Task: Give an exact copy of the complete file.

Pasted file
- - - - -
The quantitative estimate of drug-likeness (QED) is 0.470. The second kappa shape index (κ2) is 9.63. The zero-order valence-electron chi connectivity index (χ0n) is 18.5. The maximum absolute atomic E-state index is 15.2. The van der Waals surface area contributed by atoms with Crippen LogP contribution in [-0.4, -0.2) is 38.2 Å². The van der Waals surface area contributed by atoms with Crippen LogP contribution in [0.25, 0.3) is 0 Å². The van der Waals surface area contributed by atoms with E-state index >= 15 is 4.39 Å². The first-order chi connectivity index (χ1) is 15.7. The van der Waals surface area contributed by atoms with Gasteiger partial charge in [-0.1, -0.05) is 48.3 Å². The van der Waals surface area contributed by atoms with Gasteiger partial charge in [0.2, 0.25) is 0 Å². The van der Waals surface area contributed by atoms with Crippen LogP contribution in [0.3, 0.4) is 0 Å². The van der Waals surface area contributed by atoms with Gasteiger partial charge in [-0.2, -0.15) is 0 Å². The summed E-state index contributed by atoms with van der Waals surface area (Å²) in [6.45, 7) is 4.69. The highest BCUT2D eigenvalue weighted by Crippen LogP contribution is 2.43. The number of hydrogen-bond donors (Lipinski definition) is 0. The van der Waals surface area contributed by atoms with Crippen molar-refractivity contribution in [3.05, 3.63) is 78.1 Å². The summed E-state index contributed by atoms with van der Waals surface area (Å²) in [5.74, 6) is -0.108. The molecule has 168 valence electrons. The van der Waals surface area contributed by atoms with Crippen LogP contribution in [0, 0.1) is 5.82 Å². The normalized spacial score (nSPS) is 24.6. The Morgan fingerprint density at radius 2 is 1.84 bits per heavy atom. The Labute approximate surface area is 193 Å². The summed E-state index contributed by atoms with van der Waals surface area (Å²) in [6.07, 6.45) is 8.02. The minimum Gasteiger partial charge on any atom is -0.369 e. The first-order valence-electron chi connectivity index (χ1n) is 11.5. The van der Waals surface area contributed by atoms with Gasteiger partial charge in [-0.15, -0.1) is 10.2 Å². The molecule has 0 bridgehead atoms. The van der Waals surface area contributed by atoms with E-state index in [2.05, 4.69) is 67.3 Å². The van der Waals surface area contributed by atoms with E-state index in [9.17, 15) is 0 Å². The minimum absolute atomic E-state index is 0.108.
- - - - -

The quantitative estimate of drug-likeness (QED) is 0.470. The second kappa shape index (κ2) is 9.63. The zero-order valence-electron chi connectivity index (χ0n) is 18.5. The maximum absolute atomic E-state index is 15.2. The van der Waals surface area contributed by atoms with Crippen LogP contribution in [-0.4, -0.2) is 38.2 Å². The van der Waals surface area contributed by atoms with Crippen LogP contribution in [0.25, 0.3) is 0 Å². The van der Waals surface area contributed by atoms with E-state index >= 15 is 4.39 Å². The first-order chi connectivity index (χ1) is 15.7. The van der Waals surface area contributed by atoms with Gasteiger partial charge in [-0.1, -0.05) is 48.3 Å². The van der Waals surface area contributed by atoms with Gasteiger partial charge in [0.2, 0.25) is 0 Å². The van der Waals surface area contributed by atoms with Crippen LogP contribution in [0.3, 0.4) is 0 Å². The van der Waals surface area contributed by atoms with Gasteiger partial charge in [-0.2, -0.15) is 0 Å². The summed E-state index contributed by atoms with van der Waals surface area (Å²) in [6.45, 7) is 4.69. The highest BCUT2D eigenvalue weighted by Crippen LogP contribution is 2.43. The number of hydrogen-bond donors (Lipinski definition) is 0. The van der Waals surface area contributed by atoms with Crippen molar-refractivity contribution in [3.05, 3.63) is 78.1 Å². The summed E-state index contributed by atoms with van der Waals surface area (Å²) in [5.74, 6) is -0.108. The molecule has 168 valence electrons. The van der Waals surface area contributed by atoms with Crippen LogP contribution in [0, 0.1) is 5.82 Å². The normalized spacial score (nSPS) is 24.6. The Morgan fingerprint density at radius 2 is 1.84 bits per heavy atom. The Labute approximate surface area is 193 Å². The summed E-state index contributed by atoms with van der Waals surface area (Å²) in [6.07, 6.45) is 8.02. The minimum Gasteiger partial charge on any atom is -0.369 e. The first-order valence-electron chi connectivity index (χ1n) is 11.5. The van der Waals surface area contributed by atoms with Gasteiger partial charge in [-0.15, -0.1) is 10.2 Å². The molecule has 0 bridgehead atoms. The van der Waals surface area contributed by atoms with E-state index in [2.05, 4.69) is 67.3 Å². The van der Waals surface area contributed by atoms with E-state index in [9.17, 15) is 0 Å². The minimum absolute atomic E-state index is 0.108.